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Lowe Hill motte and bailey castle

List Entry Summary

This monument is scheduled under the Ancient Monuments and Archaeological Areas Act 1979 as amended as it appears to the Secretary of State to be of national importance. This entry is a copy, the original is held by the Department for Culture, Media and Sport.

Name: Lowe Hill motte and bailey castle

List entry Number: 1010054


The monument may lie within the boundary of more than one authority.


District: Wakefield

District Type: Metropolitan Authority


National Park: Not applicable to this List entry.

Grade: Not applicable to this List entry.

Date first scheduled: 09-Oct-1981

Date of most recent amendment: 09-Mar-1992

Legacy System Information

The contents of this record have been generated from a legacy data system.

Legacy System: RSM

UID: 13294

Asset Groupings

This list entry does not comprise part of an Asset Grouping. Asset Groupings are not part of the official record but are added later for information.

List entry Description

Summary of Monument

Legacy Record - This information may be included in the List Entry Details.

Reasons for Designation

Motte and bailey castles are medieval fortifications introduced into Britain by the Normans. They comprised a large conical mound of earth or rubble, the motte, surmounted by a palisade and a stone or timber tower. In a majority of examples an embanked enclosure containing additional buildings, the bailey, adjoined the motte. Motte castles and motte-and-bailey castles acted as garrison forts during offensive military operations, as strongholds, and, in many cases, as aristocratic residences and as centres of local or royal administration. Built in towns, villages and open countryside, motte and bailey castles generally occupied strategic positions dominating their immediate locality and, as a result, are the most visually impressive monuments of the early post-Conquest period surviving in the modern landscape. Over 600 motte castles or motte-and-bailey castles are recorded nationally, with examples known from most regions. As one of a restricted range of recognised early post-Conquest monuments, they are particularly important for the study of Norman Britain and the development of the feudal system. Although many were occupied for only a short period of time, motte castles continued to be built and occupied from the 11th to the 13th centuries, after which they were superseded by other types of castle.

Lowe Hill castle is a well-preserved example of a motte and bailey castle the remains of whose timber phases, unusually, have not been disturbed by later rebuilding in stone.


Legacy Record - This information may be included in the List Entry Details.


Lowe Hill motte and bailey castle is located in Thornes Park on the hill top overlooking the River Calder and the Thornes area of Wakefield. The monument includes the motte and two baileys. An apparent third bailey, situated on the north-east side, does not at present form part of the scheduling as current thought is that it is a platform built to accommodate a Victorian bandstand, the foundations of which can still be seen, not a bailey. The motte, on which would have been built a timber keep, stands c.9m high, has a base diameter of c.25m and is surrounded by an infilled ditch visible as a shallow depression c.5m wide. A scarp on the west and north sides of the motte continues eastward to create the north side of the inner bailey which is a roughly square enclosure measuring c.40m across. Low banks, c.1m high and 3m wide, follow the edge of the scarp and would have formerly been the site of a timber palisade. The smaller outer bailey lies at a slightly lower level to the north-east and is also enclosed by a scarp and bank. Like the inner bailey, the level area inside would have been the site of ancillary and garrison buildings and would have contained corralling for horses. The remains of these structures will survive well and extensively throughout the monument as disturbance to the site has been limited to a small scale excavation carried out in 1953, when a hearth and small quantities of metalwork and twelfth century pottery were found. The early history of the site is unclear as little documentary evidence survives. One theory, based on the date of the pottery found so far, is that it was an adulterine castle constructed by the third Earl Warenne during the war of 1138-49 between Stephen and Mathilda. Licence to build fortifications could be granted only by the king and an adulterine castle was one built without his authority during times of civil strife. On the opposite side of the River Calder, approximately one mile to the south-east, is Sandal Castle, first mentioned in c.1240. Although the exact relationship between the two is not yet known, it is likely, since both are mentioned in a royal edict of 1324, that together they controlled movement along the river. Traditionally, Lowe Hill castle is believed to have been destroyed by the great gale of 1330. As yet, there is no indication that it was ever rebuilt in stone.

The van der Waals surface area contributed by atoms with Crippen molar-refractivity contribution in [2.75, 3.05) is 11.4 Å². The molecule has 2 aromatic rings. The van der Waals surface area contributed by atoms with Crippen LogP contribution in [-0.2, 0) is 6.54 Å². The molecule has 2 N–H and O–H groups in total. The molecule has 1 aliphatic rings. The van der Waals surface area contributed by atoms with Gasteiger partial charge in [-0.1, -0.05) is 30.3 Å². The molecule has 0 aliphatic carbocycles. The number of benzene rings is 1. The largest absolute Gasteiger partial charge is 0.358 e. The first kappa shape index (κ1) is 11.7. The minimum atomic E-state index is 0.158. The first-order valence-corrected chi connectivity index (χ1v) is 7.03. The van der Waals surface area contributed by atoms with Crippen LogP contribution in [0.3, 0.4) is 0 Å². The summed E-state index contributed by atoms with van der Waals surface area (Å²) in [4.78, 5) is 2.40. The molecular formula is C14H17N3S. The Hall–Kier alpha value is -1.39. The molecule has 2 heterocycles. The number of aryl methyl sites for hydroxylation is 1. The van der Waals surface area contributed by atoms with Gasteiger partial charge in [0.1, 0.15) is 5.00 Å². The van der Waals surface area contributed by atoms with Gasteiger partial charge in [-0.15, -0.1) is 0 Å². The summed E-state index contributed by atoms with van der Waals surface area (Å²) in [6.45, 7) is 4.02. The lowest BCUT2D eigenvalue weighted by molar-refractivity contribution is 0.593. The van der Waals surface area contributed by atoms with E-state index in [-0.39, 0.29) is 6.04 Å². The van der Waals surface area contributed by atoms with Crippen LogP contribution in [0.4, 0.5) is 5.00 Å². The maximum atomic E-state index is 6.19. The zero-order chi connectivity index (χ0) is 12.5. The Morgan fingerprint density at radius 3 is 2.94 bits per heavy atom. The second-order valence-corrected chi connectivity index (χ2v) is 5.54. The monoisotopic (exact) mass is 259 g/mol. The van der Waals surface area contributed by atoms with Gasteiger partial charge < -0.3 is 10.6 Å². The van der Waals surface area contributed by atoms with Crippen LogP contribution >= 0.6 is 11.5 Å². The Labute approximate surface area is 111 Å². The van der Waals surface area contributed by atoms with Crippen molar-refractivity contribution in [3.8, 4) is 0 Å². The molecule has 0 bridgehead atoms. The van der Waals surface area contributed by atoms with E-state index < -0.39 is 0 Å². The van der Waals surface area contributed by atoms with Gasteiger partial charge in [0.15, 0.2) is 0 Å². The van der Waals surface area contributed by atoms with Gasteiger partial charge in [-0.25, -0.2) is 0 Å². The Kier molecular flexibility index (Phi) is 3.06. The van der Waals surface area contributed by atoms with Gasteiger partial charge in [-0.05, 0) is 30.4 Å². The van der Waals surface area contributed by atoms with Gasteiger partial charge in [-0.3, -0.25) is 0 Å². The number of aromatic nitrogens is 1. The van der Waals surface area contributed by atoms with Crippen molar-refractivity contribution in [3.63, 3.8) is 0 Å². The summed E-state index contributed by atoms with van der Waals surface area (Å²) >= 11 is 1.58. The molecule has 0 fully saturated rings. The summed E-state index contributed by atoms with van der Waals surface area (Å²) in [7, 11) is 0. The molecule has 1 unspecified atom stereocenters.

MAP EXTRACT The site of the monument is shown on the attached map extract. It includes a 2 metre boundary around the archaeological features, considered to be essential for the monument's support and preservation.

Selected Sources

Books and journals
Hope-Taylor, B, Excavation at Lowe Hill, Wakefield, Yorkshire, (1953)

National Grid Reference: SE 32680 19717


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This copy shows the entry on 19-Aug-2018 at 10:43:44.

End of official listing